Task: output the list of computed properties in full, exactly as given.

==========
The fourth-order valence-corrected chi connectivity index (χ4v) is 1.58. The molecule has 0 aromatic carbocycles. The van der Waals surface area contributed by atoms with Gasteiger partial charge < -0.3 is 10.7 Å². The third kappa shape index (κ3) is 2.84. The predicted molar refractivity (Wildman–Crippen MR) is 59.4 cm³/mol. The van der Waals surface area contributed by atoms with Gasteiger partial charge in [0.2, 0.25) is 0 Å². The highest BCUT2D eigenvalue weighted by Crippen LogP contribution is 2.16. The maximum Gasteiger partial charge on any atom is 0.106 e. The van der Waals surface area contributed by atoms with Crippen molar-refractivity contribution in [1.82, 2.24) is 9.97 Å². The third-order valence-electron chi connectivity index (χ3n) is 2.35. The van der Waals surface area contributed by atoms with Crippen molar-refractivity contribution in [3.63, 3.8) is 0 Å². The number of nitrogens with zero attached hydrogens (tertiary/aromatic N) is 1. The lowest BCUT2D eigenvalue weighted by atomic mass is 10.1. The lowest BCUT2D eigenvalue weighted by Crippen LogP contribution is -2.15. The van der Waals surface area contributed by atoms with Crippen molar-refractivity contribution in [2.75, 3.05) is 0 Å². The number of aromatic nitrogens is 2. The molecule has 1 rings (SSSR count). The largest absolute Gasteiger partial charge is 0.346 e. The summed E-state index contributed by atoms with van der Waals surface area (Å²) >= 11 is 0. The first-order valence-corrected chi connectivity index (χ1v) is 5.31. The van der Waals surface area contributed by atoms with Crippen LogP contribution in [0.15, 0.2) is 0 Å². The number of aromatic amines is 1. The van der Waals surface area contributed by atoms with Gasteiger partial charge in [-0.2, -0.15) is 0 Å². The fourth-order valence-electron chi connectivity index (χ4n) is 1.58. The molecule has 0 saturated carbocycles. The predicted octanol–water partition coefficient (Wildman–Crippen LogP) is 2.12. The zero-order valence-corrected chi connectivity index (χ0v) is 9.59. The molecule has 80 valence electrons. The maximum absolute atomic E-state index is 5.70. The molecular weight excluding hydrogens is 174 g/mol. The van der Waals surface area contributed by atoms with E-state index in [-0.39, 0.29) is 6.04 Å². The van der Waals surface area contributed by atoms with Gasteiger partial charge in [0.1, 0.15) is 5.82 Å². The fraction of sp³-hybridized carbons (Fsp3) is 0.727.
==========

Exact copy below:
The fourth-order valence-corrected chi connectivity index (χ4v) is 1.58. The molecule has 0 aromatic carbocycles. The van der Waals surface area contributed by atoms with Gasteiger partial charge < -0.3 is 10.7 Å². The third kappa shape index (κ3) is 2.84. The predicted molar refractivity (Wildman–Crippen MR) is 59.4 cm³/mol. The van der Waals surface area contributed by atoms with Gasteiger partial charge in [0.2, 0.25) is 0 Å². The highest BCUT2D eigenvalue weighted by Crippen LogP contribution is 2.16. The maximum Gasteiger partial charge on any atom is 0.106 e. The van der Waals surface area contributed by atoms with Crippen molar-refractivity contribution in [1.82, 2.24) is 9.97 Å². The third-order valence-electron chi connectivity index (χ3n) is 2.35. The van der Waals surface area contributed by atoms with Crippen molar-refractivity contribution in [3.63, 3.8) is 0 Å². The number of nitrogens with zero attached hydrogens (tertiary/aromatic N) is 1. The lowest BCUT2D eigenvalue weighted by atomic mass is 10.1. The lowest BCUT2D eigenvalue weighted by Crippen LogP contribution is -2.15. The van der Waals surface area contributed by atoms with Crippen molar-refractivity contribution in [2.75, 3.05) is 0 Å². The number of aromatic nitrogens is 2. The molecule has 1 rings (SSSR count). The largest absolute Gasteiger partial charge is 0.346 e. The summed E-state index contributed by atoms with van der Waals surface area (Å²) >= 11 is 0. The first-order valence-corrected chi connectivity index (χ1v) is 5.31. The van der Waals surface area contributed by atoms with Crippen LogP contribution in [0.15, 0.2) is 0 Å². The number of aromatic amines is 1. The van der Waals surface area contributed by atoms with Gasteiger partial charge in [-0.2, -0.15) is 0 Å². The fourth-order valence-electron chi connectivity index (χ4n) is 1.58. The molecule has 0 saturated carbocycles. The predicted octanol–water partition coefficient (Wildman–Crippen LogP) is 2.12. The zero-order valence-corrected chi connectivity index (χ0v) is 9.59. The molecule has 80 valence electrons. The maximum absolute atomic E-state index is 5.70. The molecular weight excluding hydrogens is 174 g/mol. The van der Waals surface area contributed by atoms with E-state index in [-0.39, 0.29) is 6.04 Å². The van der Waals surface area contributed by atoms with Gasteiger partial charge in [0.1, 0.15) is 5.82 Å². The fraction of sp³-hybridized carbons (Fsp3) is 0.727.